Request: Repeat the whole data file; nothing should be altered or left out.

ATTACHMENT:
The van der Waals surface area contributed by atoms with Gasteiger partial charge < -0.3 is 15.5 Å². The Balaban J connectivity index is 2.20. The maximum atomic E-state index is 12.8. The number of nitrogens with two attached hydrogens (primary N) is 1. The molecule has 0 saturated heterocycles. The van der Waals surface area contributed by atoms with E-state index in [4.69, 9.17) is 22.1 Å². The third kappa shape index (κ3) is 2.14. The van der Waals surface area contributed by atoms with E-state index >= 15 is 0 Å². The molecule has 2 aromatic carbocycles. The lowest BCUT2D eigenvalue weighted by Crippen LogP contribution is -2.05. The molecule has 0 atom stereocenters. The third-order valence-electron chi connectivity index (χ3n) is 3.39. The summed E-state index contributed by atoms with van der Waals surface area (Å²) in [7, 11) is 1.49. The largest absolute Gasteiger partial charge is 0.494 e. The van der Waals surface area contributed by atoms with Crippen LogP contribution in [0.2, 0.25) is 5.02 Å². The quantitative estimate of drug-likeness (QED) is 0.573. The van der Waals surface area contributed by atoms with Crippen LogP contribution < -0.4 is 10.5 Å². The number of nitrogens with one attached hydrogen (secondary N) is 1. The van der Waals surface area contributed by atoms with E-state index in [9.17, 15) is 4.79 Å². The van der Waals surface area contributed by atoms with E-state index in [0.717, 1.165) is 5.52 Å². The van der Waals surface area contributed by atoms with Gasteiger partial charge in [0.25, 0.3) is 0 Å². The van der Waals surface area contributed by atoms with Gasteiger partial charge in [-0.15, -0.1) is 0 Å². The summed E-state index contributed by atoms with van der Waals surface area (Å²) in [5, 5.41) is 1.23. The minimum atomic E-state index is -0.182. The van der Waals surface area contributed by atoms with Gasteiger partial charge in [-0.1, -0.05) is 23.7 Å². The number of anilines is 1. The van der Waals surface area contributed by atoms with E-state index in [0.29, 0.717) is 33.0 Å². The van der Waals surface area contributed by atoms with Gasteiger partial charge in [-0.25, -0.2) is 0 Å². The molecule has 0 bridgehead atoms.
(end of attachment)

The van der Waals surface area contributed by atoms with Gasteiger partial charge < -0.3 is 15.5 Å². The Balaban J connectivity index is 2.20. The maximum atomic E-state index is 12.8. The number of nitrogens with two attached hydrogens (primary N) is 1. The molecule has 0 saturated heterocycles. The van der Waals surface area contributed by atoms with E-state index in [4.69, 9.17) is 22.1 Å². The third kappa shape index (κ3) is 2.14. The van der Waals surface area contributed by atoms with E-state index >= 15 is 0 Å². The molecule has 2 aromatic carbocycles. The lowest BCUT2D eigenvalue weighted by Crippen LogP contribution is -2.05. The molecule has 0 atom stereocenters. The third-order valence-electron chi connectivity index (χ3n) is 3.39. The summed E-state index contributed by atoms with van der Waals surface area (Å²) in [7, 11) is 1.49. The largest absolute Gasteiger partial charge is 0.494 e. The van der Waals surface area contributed by atoms with Crippen LogP contribution in [0.2, 0.25) is 5.02 Å². The quantitative estimate of drug-likeness (QED) is 0.573. The van der Waals surface area contributed by atoms with Crippen LogP contribution < -0.4 is 10.5 Å². The number of nitrogens with one attached hydrogen (secondary N) is 1. The van der Waals surface area contributed by atoms with E-state index in [9.17, 15) is 4.79 Å². The van der Waals surface area contributed by atoms with E-state index in [0.717, 1.165) is 5.52 Å². The van der Waals surface area contributed by atoms with Gasteiger partial charge in [0.25, 0.3) is 0 Å². The van der Waals surface area contributed by atoms with Gasteiger partial charge in [-0.15, -0.1) is 0 Å². The summed E-state index contributed by atoms with van der Waals surface area (Å²) in [5, 5.41) is 1.23. The minimum atomic E-state index is -0.182. The van der Waals surface area contributed by atoms with Gasteiger partial charge in [-0.1, -0.05) is 23.7 Å². The number of anilines is 1. The van der Waals surface area contributed by atoms with E-state index in [0.29, 0.717) is 33.0 Å². The van der Waals surface area contributed by atoms with Gasteiger partial charge in [-0.25, -0.2) is 0 Å². The molecule has 0 bridgehead atoms.